• Forget IoT: The Internet of Moving Things Is Where It Is At

    An mCube business card shows the evolution of the firm's motion sensors from a package measuring 3 x 3 mm to a future generation measuring 1.1 x 1.1 mm. Not content with the run-of-the-mill Internet of Things (IoT), a startup named mCube says it is helping to drive something better: the Internet of Moving Things.It’s been a good year for the San Jose, CA–based company, which makes tiny motion sensors. Its next-generation product will measure 1.1 mm by 1.1 mm. In November, the firm was named “...
  • 7 Employers You Might Want to Work At

    Workplace review site Glassdoor recently announced its 2015 Employees’ Choice Awards, which selected 50 companies based on average reviews from workers.Frankly, there was a dearth of medical device companies included in the Best Places to Work list. But there were a decent number of employers with ties to the medtech industry.Here are seven employers among the honorees that medical device experts should take note of:1. GoogleNo. 1 among Best Places to WorkWhile not usually considered a...
  • Wireless Brain Sensor Could Change Neuroscience Paradigm

    The wireless sensor would free patients from having to be tethered to a nearby computer via a cable. A wireless brain sensor developed at Brown University could open new doors for neuroscience, enabling subjects to be monitored in natural environments rather than to be tethered to a nearby computer via a bulky cable plugged into the patient’s head.“We hope that the wireless neurosensor will change the canonical paradigm of neuroscience research, enabling scientists to explore the nervous system...
  • A Wearable for the GI Tract

    Before coming to medtech, Steve Axelrod, PhD, started out as an elementary particle physicist. Now, his interest is in developing technology to help people with gastrointestinal disorders, a problem affecting as many as 1 in 4 people. “I have a strong personal connection here,” Axelrod explained at last week’s BIOMEDevice San Jose. “In the summer of 2007, I spent five weeks sleeping on an air mattress in the hospital next to my 13-year-old daughter who had just been diagnosed with Crohn’s...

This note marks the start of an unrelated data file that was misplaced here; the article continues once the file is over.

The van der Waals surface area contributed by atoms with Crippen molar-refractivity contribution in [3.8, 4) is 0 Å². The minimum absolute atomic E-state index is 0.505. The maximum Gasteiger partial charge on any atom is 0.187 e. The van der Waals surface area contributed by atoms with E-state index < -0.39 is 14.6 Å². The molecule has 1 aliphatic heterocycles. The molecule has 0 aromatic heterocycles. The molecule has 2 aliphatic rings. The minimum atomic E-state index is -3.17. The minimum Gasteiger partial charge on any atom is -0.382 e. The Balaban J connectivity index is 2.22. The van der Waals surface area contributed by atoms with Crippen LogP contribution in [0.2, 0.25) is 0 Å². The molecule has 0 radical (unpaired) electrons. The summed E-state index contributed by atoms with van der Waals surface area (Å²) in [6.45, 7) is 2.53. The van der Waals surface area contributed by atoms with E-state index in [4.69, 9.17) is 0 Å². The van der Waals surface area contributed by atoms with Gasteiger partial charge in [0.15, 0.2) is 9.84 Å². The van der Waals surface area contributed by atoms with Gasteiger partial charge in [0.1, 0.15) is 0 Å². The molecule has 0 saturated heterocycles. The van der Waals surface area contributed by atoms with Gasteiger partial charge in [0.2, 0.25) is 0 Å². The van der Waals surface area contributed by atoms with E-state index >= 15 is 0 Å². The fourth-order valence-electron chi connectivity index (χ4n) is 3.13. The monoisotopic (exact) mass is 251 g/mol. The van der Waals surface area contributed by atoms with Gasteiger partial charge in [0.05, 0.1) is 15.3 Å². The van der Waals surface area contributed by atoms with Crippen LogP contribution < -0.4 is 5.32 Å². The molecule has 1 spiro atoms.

• The Artificial Knee Meets the Internet of Things

    In 2012, I wrote an article about dream medical devices that could go far to advance healthcare. Included on the list was chip-based orthopedic implants that could communicate information on wear levels, potentially prompting users that an artificial joint needs replacing.The need for technology is high, considering that the patients receiving artificial hips and knees are trending younger, often wanting to lead active lifestyles. Meanwhile, traditional implants are designed for elderly...
  • Now that Medical Devices Have Gone Wireless, Which Protocol to Use?

    Despite the wearables boom and frequent mentions of mobile health technology in the press, the majority of patients still go to their doctor’s offices or a local hospital to have their health evaluated. “I don’t think we are there yet for the true Quantified Self,” said Martin Kohn, MD, in a panel discussion at BIOMEDevice San Jose.The Latitude NXT remote patient management system and communicator from Boston Scientific uses cell signals to send patient data to doctors. So where are we? As a...
  • How 3-D Printing Can Guide Human Face Transplants

    3-D printers continue to evolve and shape the landscape of the medtech industry, as researchers look for new ways to apply the transformative technology to create medical devices and materials. Recently, researchers began using computed tomography (CT) in tandem with 3-D printing technology to recreate life-size models of human skulls to assist in face transplantation surgery.Researchers and physicians at Brigham and Women’s Hospital in Boston have been conducting a study that can assess the...